Thanks vs Sorry

Other day at the store, I heard a parent disciplining their child. I only heard a tiny bit, but it echoed in real life of something that Marshall Rosenberg said. Rosenberg had this metaphor for language types, where he referred to giraffe language and jackal language. The idea behind giraffe language is a bit complex, and not necessary at this juncture. What’s important is jackal language, language Rosenberg argued is language for judging and imposing. The example he used in talks all the time about jackal language was of a parent teaching their child the most basic jackal words:

“Say you’re sorry!”
“I’m sorry.”
“You didn’t mean that. Say it like you mean it.”

I overheard this exchange, more or less, in the store. A parent, lecturing a child, and making them apologise. I don’t mean to judge that parent, it’s not my place to and I don’t know their context. It still put me in mind of  I thought about it, and I thought about how my friends and I interact.

I hear ‘I’m sorry’ a lot.

I hear it from people who are having some of the worst experiences of their lives. I hear it from people who are struggling with illness and with their minds. I hear it from people who are struggling with being oppressed by governments and abused by family members. I hear it from people who are afraid and I hear it from people who are angry. So often, I have to tell people, no, don’t apologise, because you haven’t done anything wrong. Sorry I’m broken, sorry I’m sad, sorry I keep leaning on you, sorry I’m late, sorry I’m a mess. I so often offer that push back, not because I misunderstand the feeling – but because I feel that if you apologise for something in your mind, it’s easier for you to think of it as a misdeed.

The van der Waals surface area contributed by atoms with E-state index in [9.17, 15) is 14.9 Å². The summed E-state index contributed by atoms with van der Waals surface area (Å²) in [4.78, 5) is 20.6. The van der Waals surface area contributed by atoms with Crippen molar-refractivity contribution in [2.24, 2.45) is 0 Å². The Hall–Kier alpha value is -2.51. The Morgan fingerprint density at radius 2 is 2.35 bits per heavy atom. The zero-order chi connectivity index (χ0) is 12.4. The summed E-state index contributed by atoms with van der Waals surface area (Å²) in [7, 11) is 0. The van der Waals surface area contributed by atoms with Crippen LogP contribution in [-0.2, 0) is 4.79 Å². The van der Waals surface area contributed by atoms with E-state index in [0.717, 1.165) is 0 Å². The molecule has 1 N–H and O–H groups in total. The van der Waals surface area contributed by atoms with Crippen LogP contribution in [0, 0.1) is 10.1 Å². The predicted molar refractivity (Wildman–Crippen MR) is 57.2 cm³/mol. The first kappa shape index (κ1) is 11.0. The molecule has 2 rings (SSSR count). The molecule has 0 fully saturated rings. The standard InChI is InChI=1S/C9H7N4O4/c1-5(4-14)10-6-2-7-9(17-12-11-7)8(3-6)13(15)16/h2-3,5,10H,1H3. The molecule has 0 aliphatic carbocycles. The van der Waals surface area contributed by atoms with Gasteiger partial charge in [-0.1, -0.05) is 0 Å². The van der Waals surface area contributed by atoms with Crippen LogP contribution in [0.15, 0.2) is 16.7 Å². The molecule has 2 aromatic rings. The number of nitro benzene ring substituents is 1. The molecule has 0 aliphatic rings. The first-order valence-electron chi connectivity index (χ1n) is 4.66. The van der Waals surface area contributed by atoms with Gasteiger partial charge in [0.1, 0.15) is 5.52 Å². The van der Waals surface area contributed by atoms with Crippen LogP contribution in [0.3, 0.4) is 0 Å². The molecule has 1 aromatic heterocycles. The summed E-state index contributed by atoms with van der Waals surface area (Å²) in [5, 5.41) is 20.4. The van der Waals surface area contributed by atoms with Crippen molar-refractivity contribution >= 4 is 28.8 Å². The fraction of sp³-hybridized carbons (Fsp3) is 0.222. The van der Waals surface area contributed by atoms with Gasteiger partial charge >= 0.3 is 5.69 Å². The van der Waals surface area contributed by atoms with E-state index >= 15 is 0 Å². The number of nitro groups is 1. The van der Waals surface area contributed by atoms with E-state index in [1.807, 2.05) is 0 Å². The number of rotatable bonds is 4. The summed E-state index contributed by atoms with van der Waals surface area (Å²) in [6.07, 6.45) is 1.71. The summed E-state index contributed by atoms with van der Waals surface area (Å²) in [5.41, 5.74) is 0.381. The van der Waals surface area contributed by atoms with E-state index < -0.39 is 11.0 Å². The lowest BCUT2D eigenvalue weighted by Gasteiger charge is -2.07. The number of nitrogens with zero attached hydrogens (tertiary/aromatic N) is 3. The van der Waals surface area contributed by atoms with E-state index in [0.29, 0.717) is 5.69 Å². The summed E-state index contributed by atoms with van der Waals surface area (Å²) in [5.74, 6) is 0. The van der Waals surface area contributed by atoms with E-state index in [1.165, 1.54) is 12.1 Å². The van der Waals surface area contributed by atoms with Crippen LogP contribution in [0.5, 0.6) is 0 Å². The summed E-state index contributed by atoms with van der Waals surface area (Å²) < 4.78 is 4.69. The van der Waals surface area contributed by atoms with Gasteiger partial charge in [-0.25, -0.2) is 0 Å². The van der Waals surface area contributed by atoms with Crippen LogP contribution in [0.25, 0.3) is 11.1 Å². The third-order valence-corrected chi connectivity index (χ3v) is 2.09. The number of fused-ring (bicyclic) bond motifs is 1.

This is a hard habit to break. And I don’t mean to downplay you if you have that habit.

What I was hoping I could do is encourage you to say thank you.

Thank you for waiting for me. Thank you for your time. Thank you for listening. Thank you for treating my feelings with respect. Thank you for the thing you do for me, when you listen to me.

I don’t mean to recommend this like this is brilliant praxis or something. It’s not a unique idea. I’m not going to be mad at you if you don’t do things this way, too. It’s just an idea.

The reason I hope for this, though, is because sorry is about a past misdeed; thank you is about a present deed. If I am surrounded by people apologising to me, that language, that I will start to think in terms of things I can do to help rather than the paralysis of being asked a forgiveness I can’t give.

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